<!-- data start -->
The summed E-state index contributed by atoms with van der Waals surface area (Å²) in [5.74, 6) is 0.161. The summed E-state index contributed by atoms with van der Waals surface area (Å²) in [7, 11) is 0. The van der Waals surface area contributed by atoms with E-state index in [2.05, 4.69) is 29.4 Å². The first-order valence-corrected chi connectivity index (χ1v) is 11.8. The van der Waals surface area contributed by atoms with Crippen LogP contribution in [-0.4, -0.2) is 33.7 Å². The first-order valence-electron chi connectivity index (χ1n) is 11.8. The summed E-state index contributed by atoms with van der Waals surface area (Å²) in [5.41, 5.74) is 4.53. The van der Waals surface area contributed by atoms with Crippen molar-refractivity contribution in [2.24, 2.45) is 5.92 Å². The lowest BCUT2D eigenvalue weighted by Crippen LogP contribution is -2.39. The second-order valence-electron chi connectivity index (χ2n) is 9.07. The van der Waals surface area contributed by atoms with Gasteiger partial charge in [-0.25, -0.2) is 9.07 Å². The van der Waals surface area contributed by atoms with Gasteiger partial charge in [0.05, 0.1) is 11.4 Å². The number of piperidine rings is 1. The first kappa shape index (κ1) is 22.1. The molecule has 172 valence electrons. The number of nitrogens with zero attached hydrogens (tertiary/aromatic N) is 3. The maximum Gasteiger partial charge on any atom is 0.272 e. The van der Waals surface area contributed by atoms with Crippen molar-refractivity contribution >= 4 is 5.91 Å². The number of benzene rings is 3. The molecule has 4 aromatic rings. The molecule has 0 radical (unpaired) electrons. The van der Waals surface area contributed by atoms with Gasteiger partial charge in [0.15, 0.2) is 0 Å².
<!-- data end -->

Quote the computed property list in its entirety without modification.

The summed E-state index contributed by atoms with van der Waals surface area (Å²) in [5.74, 6) is 0.161. The summed E-state index contributed by atoms with van der Waals surface area (Å²) in [7, 11) is 0. The van der Waals surface area contributed by atoms with E-state index in [2.05, 4.69) is 29.4 Å². The first-order valence-corrected chi connectivity index (χ1v) is 11.8. The van der Waals surface area contributed by atoms with Crippen LogP contribution in [-0.4, -0.2) is 33.7 Å². The first-order valence-electron chi connectivity index (χ1n) is 11.8. The summed E-state index contributed by atoms with van der Waals surface area (Å²) in [5.41, 5.74) is 4.53. The van der Waals surface area contributed by atoms with Crippen molar-refractivity contribution in [2.24, 2.45) is 5.92 Å². The lowest BCUT2D eigenvalue weighted by Crippen LogP contribution is -2.39. The second-order valence-electron chi connectivity index (χ2n) is 9.07. The van der Waals surface area contributed by atoms with Gasteiger partial charge in [-0.25, -0.2) is 9.07 Å². The van der Waals surface area contributed by atoms with Gasteiger partial charge in [0.05, 0.1) is 11.4 Å². The number of piperidine rings is 1. The first kappa shape index (κ1) is 22.1. The molecule has 172 valence electrons. The number of nitrogens with zero attached hydrogens (tertiary/aromatic N) is 3. The maximum Gasteiger partial charge on any atom is 0.272 e. The van der Waals surface area contributed by atoms with Crippen molar-refractivity contribution >= 4 is 5.91 Å². The number of benzene rings is 3. The molecule has 4 aromatic rings. The molecule has 0 radical (unpaired) electrons. The van der Waals surface area contributed by atoms with Gasteiger partial charge in [0.15, 0.2) is 0 Å².